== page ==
Having enjoyed one of the simplest quarterback situations in the NFL for more than a decade, the New Orleans Saints now confront one of the most fascinating. The Saints have contractual control over no quarterbacks for 2020. Their immediate outlook will become simpler if Drew Brees announces his plans to play another season at age 41, but thorny questions would remain even then.

Brees’s age and the varied appeal of two backups — Teddy Bridgewater and Taysom Hill — who are headed into a form of free agency make the Saints’ quarterback outlook a sneakily major spring NFL subplot.

Welcoming Brees back is the easiest, likeliest outcome and the clearest path for the Saints to contend for an elusive second Super Bowl next season. It’s still complicated for the Saints. Last season, they had three quarterbacks with the potential to lead an NFL team — one obvious legend, one ascendant leader and one intriguing project.

If Brees wants to come back, the Saints really do not have a choice. He is royalty in New Orleans, having helped to save the franchise in the wake of Hurricane Katrina, and he remains very good, especially in the regular season. But if Brees returns, the Saints could go from holding three quarterbacks to zero in two or three years.

It’s possible the Saints could be tossing away a chance to secure their next version of Brees by welcoming him back. Brees, then an undersized passer with injury concerns known for accuracy and leadership, was 27 when he joined the Saints in 2006. Bridgewater, who fits the same description, is 27 now.

Bridgewater, an unrestricted free agent, has proved through both tangible and intangible means he is an NFL starting quarterback, maybe even at an elite level. He went 5-0 in Brees’s absence last year, improving in each game. At age 23, before he suffered a devastating knee injury in a late-summer practice, Bridgewater led an 11-5 Minnesota Vikings team to the 2015 playoffs. Teammates speak about him in reverential terms.

The Saints’ quarterbacking future bubbled up Tuesday after Hill told the Associated Press on a podcast that he sees himself as a franchise quarterback and he would prefer to play elsewhere if the Saints don’t share his outlook. The sentiment was neither new nor contentious. Hill always has said he wants to play quarterback, including in an interview with The Washington Post last season. Coach Sean Payton seems to share Hill’s belief. He has praised Hill’s quarterbacking at every chance; in the preseason, he compared Hill to Steve Young.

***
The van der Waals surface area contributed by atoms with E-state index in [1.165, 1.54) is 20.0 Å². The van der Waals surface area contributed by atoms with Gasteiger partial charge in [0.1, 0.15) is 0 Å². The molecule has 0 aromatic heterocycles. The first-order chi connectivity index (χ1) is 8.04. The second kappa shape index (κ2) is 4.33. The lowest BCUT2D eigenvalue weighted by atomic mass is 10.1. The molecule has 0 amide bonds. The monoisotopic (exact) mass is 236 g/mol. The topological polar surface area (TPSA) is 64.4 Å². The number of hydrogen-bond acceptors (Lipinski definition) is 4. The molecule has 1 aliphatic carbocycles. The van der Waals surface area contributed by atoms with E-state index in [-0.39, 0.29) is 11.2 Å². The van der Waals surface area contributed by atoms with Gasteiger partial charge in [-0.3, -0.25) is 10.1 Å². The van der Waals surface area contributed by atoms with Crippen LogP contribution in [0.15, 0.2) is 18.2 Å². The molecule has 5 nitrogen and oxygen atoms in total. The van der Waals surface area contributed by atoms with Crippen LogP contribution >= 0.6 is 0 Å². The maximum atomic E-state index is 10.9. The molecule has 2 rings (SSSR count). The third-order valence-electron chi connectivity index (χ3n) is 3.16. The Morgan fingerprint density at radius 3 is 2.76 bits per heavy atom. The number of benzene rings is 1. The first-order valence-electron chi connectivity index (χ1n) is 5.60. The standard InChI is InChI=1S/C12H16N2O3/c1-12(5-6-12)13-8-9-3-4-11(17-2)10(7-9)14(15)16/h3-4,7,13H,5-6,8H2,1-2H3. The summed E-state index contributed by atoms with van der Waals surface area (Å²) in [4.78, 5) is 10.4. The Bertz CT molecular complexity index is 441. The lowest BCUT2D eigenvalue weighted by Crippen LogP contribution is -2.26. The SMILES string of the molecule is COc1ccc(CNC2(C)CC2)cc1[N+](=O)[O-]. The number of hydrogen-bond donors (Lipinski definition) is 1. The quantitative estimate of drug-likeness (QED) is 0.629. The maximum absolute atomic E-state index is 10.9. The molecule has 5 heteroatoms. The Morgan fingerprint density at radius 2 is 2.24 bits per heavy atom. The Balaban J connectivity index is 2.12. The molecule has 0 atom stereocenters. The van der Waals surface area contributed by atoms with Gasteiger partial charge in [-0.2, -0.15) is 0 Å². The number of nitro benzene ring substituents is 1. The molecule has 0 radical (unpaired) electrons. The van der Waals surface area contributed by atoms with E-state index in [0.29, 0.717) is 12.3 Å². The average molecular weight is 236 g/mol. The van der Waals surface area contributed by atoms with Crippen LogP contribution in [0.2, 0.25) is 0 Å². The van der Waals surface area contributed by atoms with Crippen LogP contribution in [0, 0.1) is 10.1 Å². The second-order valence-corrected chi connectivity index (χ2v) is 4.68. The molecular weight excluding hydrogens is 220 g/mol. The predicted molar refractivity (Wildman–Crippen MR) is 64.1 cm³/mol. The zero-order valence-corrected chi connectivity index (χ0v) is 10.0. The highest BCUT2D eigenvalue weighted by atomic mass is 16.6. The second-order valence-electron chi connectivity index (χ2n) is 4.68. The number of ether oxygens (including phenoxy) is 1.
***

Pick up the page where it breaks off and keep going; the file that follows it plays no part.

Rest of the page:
Even when the Saints first explored ways to use Hill as a special teamer, coaches “made it very clear that in no way is this dictating what my future is going to be like here,” Hill said last season. “They still felt like I had the potential to be a starter in this league. They addressed that early so I never had to.”

Hill’s comments this week were still notable because the downtime in the NFL calendar makes the league’s news machine desperate for fuel and because Hill’s contractual status has changed. Hill is a restricted free agent, which means the Saints can tender him a contract that would force another team to give them a first- or second-round pick if they sign him away. Payton may well give him a first-round tender to avoid losing him.

The most spectacular Saints outcome, even if it is a long shot, for neutral fans would be the Saints turning the offense over to Hill. Payton designing some kind of hybrid system around Hill that combines college concepts, the Baltimore Ravens’ scheme around Lamar Jackson and the Buffalo Bills’ offense around Josh Allen would be one of the most delicious football experiments imaginable.

But that probably will remain in the imagination. As thrilling as Hill is, the assumption he is a franchise quarterback is dubious. He shouldn’t be counted out — his athleticism is unusual, his arm strength is clear, and through near-constant injury, he led a major college program for four years at Brigham Young. There is a case to be made that Hill is an outlier, and Payton is an ideal coach to lead him. The overwhelmingly smart bet is that a 29-year-old who has never been a full-time NFL quarterback will fail at it if given a chance.

Brees’s recent postseason performance hovers over the Saints’ decision. The stakes of playoff games make it tempting to read too much into a one-game sample. But Brees was dismal in the Saints’ 26-20 home loss to the Vikings in January — the Saints functioned best when Hill played quarterback, even if his use then was gimmickry. Brees was also bad in the second half and overtime in New Orleans’s NFC championship game loss last year. His playoff history is littered with losses as a favorite. Maybe it’s a pointless nitpick — he is, after all, Drew Brees. But it’s worth wondering whether he has reached an age where his body, especially his surgically repaired shoulder, wears down late in the season.

The Saints probably can’t let Brees walk given the politics involved, but that would be a decision they may come to regret if Bridgewater flourishes elsewhere. The Saints may let Bridgewater walk and try to draft Brees’s eventual replacement with the 24th pick; perhaps talented prospects such as Jordan Love or Justin Herbert would be available.

The problem is that the Saints have mortgaged future assets for years to keep Brees’s championship window alive, and their plan relies on turning picks that valuable into instant contributors. Planning for a future without him inherently hurts the point of keeping Brees around.

For the Saints, that future is coming soon no matter what transpires in the coming months. Brees may well be their quarterback in the fall, but nothing about it will seem simple any longer.

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